Don’t Be Shy, Put the Whole Ball in Your Mouth
Editors Note: La Shana Tova! A Blessed and Sweet New Year to you all. In the Jewish calendar, fall welcomes the new year and two very somber holidays: Rosh Hashanah, the “head” of the year, which is spent wearing dark suits in a synagogue praying all day; and Yom Kippur, the day of repent, where one asks G-d for forgiveness of the past year’s sins and to be added to the “Book of Life,” basically, asking not to die this year. Yea, I know, and you thought being Jewish was all about food and kvetching. So to make up for the fact that we celebrate new years talking to G-d and not partying like you sinner Christians, we have matzah ball soup. Here is fellow Jew and pending lawyer, Jason’s take on the classic.
Since I was old enough to sit at the adult table, I have been enjoying matzah ball soup. Today, I regularly make matzah balls and routinely freeze them for late night snacks.
But I want to let everyone know the secret to making matzah balls irresistible: Maggi Seasoning Sauce. Using Maggi sounds strange, but Maggi is dubbed as the do-all sauce for Latinos, Asians and Europeans. It adds an amazing flavor that will keep you craving matzah balls all year round (trust me, my shiksa girlfriend Lauren asks me once a week to make them.)
High Holiday Matzah Ball Soup
For the balls:
1 Box of Matzah (plain unsalted or wheat)
For the soup:
2 – 49 ½ ounce Cans of Chicken Broth
1 Celery Stalk
Fill up a large bowl with water. Take the whole box of matzah and let the pieces soak in water. When the matzah is soft take it out and place it into a strainer and break it up into smaller pieces and try to drain all the water out.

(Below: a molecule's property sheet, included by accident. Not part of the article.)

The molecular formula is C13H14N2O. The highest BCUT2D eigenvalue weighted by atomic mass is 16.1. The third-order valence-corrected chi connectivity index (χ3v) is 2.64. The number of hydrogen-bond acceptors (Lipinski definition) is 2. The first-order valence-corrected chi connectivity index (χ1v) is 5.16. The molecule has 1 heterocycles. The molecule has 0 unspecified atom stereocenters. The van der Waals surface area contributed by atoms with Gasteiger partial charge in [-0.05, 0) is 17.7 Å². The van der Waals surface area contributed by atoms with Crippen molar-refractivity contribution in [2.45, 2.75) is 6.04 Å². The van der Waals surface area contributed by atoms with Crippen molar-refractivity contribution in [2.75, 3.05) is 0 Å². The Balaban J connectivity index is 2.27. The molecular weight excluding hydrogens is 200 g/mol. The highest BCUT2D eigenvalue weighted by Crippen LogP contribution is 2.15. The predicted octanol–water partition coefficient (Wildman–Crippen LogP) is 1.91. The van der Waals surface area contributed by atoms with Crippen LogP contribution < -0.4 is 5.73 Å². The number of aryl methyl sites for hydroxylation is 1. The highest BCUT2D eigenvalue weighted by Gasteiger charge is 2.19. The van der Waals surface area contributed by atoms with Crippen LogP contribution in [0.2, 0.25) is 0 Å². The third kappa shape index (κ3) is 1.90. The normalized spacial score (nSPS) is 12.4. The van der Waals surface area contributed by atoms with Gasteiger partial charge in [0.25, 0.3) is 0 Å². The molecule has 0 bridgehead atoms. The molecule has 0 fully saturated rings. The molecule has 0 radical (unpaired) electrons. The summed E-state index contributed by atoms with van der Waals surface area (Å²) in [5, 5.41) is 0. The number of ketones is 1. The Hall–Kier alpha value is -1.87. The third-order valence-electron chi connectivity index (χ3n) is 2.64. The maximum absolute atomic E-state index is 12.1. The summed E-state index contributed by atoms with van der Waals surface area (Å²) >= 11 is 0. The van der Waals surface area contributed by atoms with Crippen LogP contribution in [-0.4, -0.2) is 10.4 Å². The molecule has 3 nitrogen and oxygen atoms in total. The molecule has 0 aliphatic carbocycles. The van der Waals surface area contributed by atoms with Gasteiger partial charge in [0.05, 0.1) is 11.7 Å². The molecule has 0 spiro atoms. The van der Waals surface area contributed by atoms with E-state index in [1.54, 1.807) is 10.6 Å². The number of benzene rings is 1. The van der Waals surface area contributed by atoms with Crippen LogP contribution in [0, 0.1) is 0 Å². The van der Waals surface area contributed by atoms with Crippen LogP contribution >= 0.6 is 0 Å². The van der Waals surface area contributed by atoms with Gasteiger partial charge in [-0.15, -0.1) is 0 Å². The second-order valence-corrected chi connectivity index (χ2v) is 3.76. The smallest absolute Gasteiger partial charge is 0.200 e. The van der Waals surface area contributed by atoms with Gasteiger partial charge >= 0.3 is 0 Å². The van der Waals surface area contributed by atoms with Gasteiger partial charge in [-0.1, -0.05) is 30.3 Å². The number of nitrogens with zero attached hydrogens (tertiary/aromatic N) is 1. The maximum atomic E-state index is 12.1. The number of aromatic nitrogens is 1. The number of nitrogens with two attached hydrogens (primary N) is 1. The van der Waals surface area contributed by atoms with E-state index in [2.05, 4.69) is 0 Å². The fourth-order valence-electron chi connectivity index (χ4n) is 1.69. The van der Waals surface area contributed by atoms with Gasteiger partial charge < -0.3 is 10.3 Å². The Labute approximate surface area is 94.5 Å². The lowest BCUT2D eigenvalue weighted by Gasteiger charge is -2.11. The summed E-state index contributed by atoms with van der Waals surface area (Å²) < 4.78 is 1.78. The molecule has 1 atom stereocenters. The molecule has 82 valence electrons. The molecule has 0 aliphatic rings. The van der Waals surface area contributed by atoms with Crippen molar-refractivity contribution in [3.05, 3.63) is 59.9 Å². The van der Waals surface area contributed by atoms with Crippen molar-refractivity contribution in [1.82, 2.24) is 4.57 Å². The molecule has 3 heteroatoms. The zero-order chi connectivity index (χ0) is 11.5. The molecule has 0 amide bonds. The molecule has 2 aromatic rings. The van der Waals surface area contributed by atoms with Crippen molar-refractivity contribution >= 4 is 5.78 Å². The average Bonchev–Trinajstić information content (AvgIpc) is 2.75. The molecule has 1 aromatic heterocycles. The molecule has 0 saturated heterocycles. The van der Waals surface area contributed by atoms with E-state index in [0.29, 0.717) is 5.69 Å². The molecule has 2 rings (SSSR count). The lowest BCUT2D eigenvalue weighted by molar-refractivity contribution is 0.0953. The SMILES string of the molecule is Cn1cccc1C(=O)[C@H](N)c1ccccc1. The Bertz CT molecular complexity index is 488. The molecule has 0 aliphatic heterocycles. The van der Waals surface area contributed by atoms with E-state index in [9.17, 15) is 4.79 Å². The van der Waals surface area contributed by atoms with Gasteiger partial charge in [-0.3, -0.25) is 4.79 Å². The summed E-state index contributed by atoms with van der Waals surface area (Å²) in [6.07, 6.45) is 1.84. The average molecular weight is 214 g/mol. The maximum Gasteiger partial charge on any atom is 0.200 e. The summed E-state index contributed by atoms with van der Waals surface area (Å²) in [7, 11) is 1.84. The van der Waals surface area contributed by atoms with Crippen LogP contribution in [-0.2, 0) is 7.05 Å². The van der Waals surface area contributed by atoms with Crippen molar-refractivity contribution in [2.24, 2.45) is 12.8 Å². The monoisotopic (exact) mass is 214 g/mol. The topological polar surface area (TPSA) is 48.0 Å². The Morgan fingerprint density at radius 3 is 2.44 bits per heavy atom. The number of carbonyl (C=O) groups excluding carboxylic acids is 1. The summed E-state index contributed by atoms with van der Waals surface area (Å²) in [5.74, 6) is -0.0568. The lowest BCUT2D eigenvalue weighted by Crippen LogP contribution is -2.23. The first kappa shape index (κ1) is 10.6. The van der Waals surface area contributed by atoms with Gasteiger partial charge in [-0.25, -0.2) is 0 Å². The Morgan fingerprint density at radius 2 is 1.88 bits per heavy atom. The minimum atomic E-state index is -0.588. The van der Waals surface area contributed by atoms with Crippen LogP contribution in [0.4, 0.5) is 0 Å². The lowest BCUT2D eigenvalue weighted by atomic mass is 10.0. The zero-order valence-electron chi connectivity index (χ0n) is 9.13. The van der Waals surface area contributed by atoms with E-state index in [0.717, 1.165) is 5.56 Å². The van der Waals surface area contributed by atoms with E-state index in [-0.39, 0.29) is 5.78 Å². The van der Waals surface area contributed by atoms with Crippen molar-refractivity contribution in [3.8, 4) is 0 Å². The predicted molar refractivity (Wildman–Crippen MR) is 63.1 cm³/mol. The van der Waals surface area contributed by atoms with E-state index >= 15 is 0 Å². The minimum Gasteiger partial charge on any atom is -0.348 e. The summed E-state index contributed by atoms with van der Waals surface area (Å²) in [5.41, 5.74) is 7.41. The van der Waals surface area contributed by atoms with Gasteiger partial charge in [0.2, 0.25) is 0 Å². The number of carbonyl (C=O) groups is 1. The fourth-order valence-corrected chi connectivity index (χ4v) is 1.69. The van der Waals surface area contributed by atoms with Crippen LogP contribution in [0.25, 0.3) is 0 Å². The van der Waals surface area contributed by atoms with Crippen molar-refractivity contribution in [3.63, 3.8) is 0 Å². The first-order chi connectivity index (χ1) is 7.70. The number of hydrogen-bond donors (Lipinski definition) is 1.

While you are letting the matzah soak, dice up a large onion and then sauté it in 4-5 tbsp of vegetable oil. As the onions are sautéing, put 5-7 tbsp in another deep saucepan and put the smashed matzah in. Cook the matzah on medium to medium high heat until you see the matzah clump up and turn brown. Be sure to continuously stir the matzah.
When the onions have browned, transfer them to the sauce pan with the matzah. Mix the matzah and onions together, continuously stirring, on medium heat. When you see the matzah start to more brown, the matzah is ready.
Place this mixture in a bowl and let cool for about 15 minutes.
While the matzah and onions are cooling, pour the chicken stock in a large pot. Add in thinly sliced carrot and celery. Heat the soup on high until the carrots and celery are soft, then turn down the heat from high to medium.
Once the matzah and onions are cool, mix in one egg and add a pinch of salt, pepper, and garlic salt. Mix well, and then the ball rolling begins!
Balls cook best when they are medium sized, kinda like a golf ball. After you rolled the balls, slowly drop them into the soup.
Allow the balls to cook for 15-20 minutes. They will be ready when they pop up to the top of the soup.
Serve with a couple dashes of Maggi.